Skip to content
Home " All posts " Blog " Science and faith

Science and faith

Support us Click here

faith-and-scienceThe relationship between science and faith is the subject of much confusion today. Many believe that science has made religion obsolete. The idea is that religion was a pre-stage of a pre-scientific way of dealing with the world. Now that science is here, it appears that unexplainable phenomena have simple scientific explanations. People like Richard Dawkins are the champions of the view that religion as such has come to an end. Science, in this view, is the means by which we as humans arrive at the truth about reality.

I am trying to make it clear that this view is flawed. Pitting science and religion against each other is like comparing apples and oranges. Both have common ground but have their own function. The idea that science replaces religion leads to an identityless man in a meaningless world.


What is science? Science is a way of gaining knowledge based on the hypothetical inductive method. This method can confirm assumptions but never prove them. The method starts with a hypothesis and, by conducting tests, tries to confirm that hypothesis. For example, the hypothesis may be that all birds can fly. Then all kinds of birds are released at some height to see if they can indeed fly. It may well be that all the birds available to the researcher can indeed fly. It may also be that there are species of birds somewhere in the world that cannot fly. The best thing our researcher can do is to run as many tests as possible. These tests either confirm or disprove his hypothesis. That's science in a nutshell.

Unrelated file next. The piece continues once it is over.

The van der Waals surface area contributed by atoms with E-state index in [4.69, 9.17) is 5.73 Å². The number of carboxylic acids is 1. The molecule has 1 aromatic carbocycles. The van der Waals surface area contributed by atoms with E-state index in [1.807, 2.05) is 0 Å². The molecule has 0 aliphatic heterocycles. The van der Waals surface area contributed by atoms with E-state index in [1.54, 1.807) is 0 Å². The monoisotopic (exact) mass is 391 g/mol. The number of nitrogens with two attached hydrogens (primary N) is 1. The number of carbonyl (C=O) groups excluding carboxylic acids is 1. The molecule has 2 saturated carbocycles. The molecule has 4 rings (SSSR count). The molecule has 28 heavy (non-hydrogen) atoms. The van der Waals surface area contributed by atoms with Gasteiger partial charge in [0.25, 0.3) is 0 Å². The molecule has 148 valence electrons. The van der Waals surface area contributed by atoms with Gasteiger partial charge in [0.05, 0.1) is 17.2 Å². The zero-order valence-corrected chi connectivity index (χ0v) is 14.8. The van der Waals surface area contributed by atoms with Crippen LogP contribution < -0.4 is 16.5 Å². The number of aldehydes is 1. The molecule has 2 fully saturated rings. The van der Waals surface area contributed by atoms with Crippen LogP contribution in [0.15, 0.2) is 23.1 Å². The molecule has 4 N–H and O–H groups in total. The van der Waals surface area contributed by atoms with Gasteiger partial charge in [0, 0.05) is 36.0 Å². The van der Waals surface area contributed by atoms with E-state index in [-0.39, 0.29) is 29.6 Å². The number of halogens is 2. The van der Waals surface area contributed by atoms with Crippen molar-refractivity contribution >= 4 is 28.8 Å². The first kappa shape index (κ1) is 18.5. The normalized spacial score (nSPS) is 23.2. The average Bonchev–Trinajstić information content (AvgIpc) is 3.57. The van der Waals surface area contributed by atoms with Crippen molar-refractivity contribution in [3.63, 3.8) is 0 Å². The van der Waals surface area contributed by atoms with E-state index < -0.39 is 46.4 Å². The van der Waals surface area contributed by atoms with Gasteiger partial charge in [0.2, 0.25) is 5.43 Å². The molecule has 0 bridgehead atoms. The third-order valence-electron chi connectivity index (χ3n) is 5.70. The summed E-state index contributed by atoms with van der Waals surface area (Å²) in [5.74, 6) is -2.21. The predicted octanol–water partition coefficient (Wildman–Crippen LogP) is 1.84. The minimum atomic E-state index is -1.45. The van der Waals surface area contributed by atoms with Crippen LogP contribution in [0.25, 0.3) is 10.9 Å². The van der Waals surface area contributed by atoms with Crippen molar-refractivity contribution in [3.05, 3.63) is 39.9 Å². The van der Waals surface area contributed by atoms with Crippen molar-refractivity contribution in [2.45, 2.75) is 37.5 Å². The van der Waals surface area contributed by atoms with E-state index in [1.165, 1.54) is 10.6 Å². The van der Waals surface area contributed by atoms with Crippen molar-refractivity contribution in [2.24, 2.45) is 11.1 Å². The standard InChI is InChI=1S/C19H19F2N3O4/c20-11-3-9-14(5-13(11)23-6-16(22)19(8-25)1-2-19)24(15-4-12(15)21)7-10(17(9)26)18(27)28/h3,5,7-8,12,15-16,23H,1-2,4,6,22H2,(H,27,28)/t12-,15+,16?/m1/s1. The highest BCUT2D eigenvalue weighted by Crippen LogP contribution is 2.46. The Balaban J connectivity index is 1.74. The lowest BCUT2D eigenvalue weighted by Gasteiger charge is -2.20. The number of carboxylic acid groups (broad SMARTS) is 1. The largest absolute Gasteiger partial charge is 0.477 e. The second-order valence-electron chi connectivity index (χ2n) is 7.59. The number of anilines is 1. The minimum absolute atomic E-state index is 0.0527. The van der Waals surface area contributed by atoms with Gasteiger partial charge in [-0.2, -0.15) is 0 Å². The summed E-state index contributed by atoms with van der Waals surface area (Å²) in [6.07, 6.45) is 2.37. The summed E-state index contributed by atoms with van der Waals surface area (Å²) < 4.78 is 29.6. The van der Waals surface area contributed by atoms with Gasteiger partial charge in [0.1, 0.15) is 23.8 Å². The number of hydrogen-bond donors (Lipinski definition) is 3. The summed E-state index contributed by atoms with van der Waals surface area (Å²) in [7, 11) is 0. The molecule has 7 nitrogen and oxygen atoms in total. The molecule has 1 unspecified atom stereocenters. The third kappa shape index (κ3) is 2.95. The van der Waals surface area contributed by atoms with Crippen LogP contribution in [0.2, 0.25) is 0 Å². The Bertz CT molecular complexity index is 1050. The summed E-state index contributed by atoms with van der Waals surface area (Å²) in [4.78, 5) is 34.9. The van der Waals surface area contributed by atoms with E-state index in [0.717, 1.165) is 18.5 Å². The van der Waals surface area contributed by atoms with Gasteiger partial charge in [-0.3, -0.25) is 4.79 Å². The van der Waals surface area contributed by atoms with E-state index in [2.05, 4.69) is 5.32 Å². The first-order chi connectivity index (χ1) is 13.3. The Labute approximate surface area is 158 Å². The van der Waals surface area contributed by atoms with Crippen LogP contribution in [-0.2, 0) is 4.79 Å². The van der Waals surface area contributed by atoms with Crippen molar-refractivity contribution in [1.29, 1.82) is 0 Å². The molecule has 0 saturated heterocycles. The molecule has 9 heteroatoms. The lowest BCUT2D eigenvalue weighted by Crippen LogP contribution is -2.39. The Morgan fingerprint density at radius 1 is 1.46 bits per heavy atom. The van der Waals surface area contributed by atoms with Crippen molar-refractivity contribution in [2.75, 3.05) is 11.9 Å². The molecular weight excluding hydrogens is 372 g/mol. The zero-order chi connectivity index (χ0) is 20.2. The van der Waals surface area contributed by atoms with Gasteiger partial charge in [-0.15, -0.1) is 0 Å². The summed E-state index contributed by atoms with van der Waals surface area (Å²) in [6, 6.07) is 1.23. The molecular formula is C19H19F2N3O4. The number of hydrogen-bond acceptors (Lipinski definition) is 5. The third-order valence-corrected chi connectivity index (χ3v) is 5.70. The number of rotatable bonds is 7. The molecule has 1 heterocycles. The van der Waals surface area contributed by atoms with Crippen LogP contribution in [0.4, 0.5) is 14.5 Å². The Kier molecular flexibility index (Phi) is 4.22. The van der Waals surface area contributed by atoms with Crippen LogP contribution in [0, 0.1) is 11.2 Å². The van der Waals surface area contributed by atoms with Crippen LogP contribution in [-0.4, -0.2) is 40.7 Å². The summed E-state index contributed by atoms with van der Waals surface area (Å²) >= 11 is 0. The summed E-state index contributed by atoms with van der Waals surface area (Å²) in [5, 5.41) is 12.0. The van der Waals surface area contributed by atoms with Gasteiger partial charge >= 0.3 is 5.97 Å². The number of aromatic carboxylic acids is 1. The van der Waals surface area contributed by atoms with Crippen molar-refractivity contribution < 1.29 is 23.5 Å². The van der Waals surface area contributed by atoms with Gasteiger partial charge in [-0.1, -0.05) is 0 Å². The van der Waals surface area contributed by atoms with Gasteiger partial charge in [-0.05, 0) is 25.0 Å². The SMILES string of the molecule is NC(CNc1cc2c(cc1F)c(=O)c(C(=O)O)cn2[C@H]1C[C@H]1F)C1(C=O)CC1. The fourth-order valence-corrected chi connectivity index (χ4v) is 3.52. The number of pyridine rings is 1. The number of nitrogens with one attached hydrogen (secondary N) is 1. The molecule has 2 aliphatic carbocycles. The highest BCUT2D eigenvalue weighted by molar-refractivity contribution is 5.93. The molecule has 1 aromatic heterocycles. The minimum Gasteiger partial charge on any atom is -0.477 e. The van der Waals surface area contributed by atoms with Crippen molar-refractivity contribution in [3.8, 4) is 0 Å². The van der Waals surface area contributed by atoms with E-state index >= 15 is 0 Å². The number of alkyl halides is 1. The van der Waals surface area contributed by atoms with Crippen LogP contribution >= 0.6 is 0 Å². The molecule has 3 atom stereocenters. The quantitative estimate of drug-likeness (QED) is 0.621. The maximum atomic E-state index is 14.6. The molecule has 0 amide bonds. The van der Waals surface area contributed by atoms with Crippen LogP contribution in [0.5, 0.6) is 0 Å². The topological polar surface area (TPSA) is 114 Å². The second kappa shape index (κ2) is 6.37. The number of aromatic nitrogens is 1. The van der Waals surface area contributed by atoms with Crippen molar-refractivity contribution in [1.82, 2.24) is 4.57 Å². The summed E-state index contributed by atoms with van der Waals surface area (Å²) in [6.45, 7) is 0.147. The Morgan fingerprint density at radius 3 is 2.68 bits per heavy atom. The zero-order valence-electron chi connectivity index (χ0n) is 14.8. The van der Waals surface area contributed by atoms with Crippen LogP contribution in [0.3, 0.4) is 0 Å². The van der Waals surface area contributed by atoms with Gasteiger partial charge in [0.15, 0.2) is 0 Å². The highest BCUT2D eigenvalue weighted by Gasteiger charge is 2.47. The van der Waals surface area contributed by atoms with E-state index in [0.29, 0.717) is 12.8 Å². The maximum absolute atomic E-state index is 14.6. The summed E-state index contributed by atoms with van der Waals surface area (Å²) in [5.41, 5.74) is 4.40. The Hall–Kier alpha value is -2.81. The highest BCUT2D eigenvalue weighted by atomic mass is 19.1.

Science, therefore, by definition, can never prove anything; it can confirm ideas. It can confirm these ideas so often that little doubt remains, but certainty cannot be obtained. For then all the instances of a given occurrence would have to be fully known to the scientist, and that cannot be done, for no scientist is omniscient.

For certain proof, only the deductive method is appropriate. The deductive method assumes two propositions and then arrives at a conclusion. For example. If Peter has slept badly, he is in a bad mood. Peter has slept badly. So: Peter is in a bad mood. The conclusion is certain when the two propositions are certain.

Science can only make statements about material reality because the scientific method is, by definition, limited to matter. Issues such as meaning, morality, aesthetics transcend science because they have immaterial aspects. Science can show that in the absence of clean drinking water more people die; it is unable to indicate whether that is good or bad and why.


On the other hand, there are meaning frames. These are "things" that people use to interpret the meaning of reality; why reality is the way it is and what the purpose of that reality is. We can also call them paradigms: perspectives from which we view reality or models of interpretation: filters through which reality comes to us colored in a certain way. The most common term we use for a meaning framework is worldview.

A worldview is the collection of all our assumptions about this world, the starting point with which we approach this world. Our worldview gives meaning to the world we live in, helps us formulate the purpose of this world and our lives. It is from a particular worldview that a scientist sets to work. He works in the context of his worldview and gives his data a place consistent with his worldview.

Worldviews are given a concrete formulation in, for example, a religion or a philosophy. Everyone has a worldview. It is not possible for a human being not to have a world-view. He has simply formed an image of how reality is made up; that is how man is made up.


How do science and meaning frameworks relate? First, it should be clear that science cannot lead to meaning-making for the following reasons:

(a) Science deals with matter; nothing more. The subject of scientific inquiry is our surrounding reality including ourselves. The purpose of science is to gather data.